The paintings were more of a mixed bag, representative of the old artist's themes and tendencies, but not comparable to the works included in the 1988 shows of at the Centre Pompidou and the Tate. Several pieces, such as the Tate's Nude woman with necklace (1968), still gave a clear sense of the savage vitality of which Picasso was capable. By contrast, his Reclining woman playing with cat (1964) from the Beyeler Collection, was remarkable for its subtle play with volumes, using the most limited of grey palettes. It was also hard to ignore a brilliant little study, Artist and model, reclining nude and man in profile (1965), from the collection of David Hockney. Here was Hockney's large debt to Picasso laid out for public perusal - a reminder of how much pure pleasure could be instilled in a canvas with a few twists of the brush and a squirt of bright colour.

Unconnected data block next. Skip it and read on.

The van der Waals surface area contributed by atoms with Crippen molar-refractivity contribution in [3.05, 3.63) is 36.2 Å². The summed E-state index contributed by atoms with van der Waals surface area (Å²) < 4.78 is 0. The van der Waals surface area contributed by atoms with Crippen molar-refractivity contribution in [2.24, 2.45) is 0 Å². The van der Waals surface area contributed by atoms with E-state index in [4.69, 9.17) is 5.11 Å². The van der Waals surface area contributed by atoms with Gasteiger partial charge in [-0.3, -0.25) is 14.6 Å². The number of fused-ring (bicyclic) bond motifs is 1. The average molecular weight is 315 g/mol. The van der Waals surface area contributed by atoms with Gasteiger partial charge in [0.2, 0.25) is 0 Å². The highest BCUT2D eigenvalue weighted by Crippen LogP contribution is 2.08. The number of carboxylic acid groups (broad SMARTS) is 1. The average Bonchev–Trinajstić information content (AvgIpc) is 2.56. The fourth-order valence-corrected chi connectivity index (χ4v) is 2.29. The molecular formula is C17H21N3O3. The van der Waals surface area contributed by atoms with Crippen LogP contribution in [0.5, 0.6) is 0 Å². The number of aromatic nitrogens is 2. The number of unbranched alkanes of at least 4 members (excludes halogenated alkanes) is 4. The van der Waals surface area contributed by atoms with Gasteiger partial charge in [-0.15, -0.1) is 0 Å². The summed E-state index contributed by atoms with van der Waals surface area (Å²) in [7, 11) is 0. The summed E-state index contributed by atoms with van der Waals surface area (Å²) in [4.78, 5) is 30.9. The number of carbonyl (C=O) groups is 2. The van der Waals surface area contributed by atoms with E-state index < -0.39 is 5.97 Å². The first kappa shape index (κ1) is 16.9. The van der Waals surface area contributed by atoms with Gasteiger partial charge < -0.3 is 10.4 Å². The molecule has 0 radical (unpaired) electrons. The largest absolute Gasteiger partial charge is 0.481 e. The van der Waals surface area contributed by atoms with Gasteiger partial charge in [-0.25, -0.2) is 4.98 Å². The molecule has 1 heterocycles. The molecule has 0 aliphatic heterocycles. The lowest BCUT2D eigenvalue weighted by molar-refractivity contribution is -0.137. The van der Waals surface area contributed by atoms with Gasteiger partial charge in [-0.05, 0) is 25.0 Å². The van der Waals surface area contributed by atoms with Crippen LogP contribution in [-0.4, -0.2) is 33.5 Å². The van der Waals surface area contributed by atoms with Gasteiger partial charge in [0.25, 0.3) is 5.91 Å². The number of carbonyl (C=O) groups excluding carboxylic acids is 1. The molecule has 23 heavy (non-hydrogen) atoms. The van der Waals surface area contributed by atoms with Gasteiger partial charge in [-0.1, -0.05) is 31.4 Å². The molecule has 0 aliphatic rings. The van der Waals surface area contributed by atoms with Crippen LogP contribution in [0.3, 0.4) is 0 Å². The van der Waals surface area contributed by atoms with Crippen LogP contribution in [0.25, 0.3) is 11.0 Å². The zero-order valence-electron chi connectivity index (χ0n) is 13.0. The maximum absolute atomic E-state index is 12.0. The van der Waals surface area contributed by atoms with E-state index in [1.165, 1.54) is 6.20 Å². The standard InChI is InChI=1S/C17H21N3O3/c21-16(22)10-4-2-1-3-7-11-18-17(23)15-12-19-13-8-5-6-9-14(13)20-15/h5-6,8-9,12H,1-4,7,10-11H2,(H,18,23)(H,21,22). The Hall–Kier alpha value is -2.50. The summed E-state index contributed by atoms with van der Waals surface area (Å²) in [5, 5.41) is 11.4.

It was the triumph of the show that it concluded with the late, great crayon Self-Portrait (1972) in which Picasso seems to stare death squarely in the face. No matter how many times one has seen this work, it always seems incredibly fresh. Presumably, this is because the questions it conjures up are perennial ones: How did a great artist confront death? How will any of us confront the moment? The paradox is that this testament to the end of Picasso's earthly days, is also an enduring icon of his artistic immortality.
Image: Femmes d'Alger, after Delacroix, 1954, by Pablo Picasso, oil on canvass, 65.1 x 72.7cm. Wadsworth Atheneum Museum of Art, Hartford, CT.